Back to: Pedagogy of English- Unit 4
According to All About Linguistics, “Phonology is the study of the patterns of sounds in a language and across languages. Put more formally, phonology is the study of the categorical organization of speech sounds in languages; how speech sounds are organized in the mind and used to convey meaning.”
Phonology deals with the,
“study of sound patterns of language. It also includes the distribution and pronunciation. It can be considered as the study of distinctive words in a language. It deals with the concept of a phoneme which is a distinctive or contrastive sound in a language.”
Morphology is the, “study of minimal units of meaning which includes morphemes and word formation process. It deals with the study of forms and also deals with the ways in which words possess a relationship with some other words of the same language.”
Syntax refers to, “the study of the structural aspect of language by dealing with the phrase and sentence formation. It basically deals with seeing ways through which words combine to form grammatical sentences.” Syntax involves the set of rules, processes, and principles that govern the sentences of any language. The basic sentence structure of English is Subject-Verb-Object. For example, the girl read a book.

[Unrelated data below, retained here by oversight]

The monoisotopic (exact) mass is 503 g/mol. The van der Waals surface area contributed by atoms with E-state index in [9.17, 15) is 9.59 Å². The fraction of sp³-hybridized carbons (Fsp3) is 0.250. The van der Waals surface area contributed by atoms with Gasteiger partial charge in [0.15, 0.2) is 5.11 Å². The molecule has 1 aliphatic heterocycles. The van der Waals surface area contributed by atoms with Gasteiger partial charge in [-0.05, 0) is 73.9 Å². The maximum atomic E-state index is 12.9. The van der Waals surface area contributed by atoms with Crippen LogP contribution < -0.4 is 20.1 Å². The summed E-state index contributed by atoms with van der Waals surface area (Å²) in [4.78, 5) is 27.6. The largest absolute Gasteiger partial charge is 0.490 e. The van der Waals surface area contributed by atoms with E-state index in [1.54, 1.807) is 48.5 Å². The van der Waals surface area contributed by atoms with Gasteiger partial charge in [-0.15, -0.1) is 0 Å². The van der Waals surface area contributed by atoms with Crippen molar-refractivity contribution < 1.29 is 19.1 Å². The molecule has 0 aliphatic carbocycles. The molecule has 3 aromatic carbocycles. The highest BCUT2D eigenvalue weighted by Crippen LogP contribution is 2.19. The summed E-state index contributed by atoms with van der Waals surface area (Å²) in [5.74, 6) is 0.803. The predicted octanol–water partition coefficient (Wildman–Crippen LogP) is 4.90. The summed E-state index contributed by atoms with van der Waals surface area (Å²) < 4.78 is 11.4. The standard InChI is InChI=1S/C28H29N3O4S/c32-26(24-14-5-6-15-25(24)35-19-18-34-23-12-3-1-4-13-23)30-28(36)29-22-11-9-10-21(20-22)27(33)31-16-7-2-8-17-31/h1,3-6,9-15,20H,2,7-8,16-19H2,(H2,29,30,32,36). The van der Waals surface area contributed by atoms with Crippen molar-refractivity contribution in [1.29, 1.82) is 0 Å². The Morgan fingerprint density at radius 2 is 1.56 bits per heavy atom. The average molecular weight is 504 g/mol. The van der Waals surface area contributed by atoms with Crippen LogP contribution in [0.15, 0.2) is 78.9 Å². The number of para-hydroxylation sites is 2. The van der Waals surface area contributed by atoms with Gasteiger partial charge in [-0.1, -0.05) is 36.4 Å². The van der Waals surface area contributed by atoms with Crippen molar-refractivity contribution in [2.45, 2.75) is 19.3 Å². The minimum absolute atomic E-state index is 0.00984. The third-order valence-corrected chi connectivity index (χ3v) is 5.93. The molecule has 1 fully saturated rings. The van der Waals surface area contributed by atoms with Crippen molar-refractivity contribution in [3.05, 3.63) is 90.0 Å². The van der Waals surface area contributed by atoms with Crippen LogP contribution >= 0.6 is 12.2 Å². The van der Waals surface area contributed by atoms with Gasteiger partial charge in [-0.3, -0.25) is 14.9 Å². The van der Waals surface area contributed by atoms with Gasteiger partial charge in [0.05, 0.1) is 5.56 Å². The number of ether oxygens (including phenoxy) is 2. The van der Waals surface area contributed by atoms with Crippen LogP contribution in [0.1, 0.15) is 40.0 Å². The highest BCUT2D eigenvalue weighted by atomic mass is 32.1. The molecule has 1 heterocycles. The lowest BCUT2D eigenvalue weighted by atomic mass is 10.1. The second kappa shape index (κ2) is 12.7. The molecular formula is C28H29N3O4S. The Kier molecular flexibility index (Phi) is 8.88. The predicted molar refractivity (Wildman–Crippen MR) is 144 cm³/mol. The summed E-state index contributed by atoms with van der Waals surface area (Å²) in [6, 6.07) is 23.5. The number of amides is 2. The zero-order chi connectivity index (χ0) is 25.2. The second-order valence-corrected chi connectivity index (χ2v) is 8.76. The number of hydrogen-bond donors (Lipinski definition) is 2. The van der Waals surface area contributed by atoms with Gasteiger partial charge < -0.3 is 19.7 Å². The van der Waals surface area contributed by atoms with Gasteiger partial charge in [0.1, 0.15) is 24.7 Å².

● Girl – Subject
● Read – Verb
● Book – Object
The study of meaning in terms of linguistics is called semantics which begins from the ending point of syntax and ends from where pragmatics begins. Semantics is a separate discipline in the study of language and has existed for decades. In 1987, Breal first used the term ‘semantics’ and it does not suggest that there had never been speculations about the nature of meaning. In natural languages, words, phrases, and sentences are used to convey messages. Semantics is the “study of meaning systems in language”. Language is systematic in nature if the meaning is a system.
Pragmatics refers to, “the study of language by considering the context in which it is used. It is not concerned with the way language is structured. Speech is looked at as a social act which is ruled or governed by many social conventions.”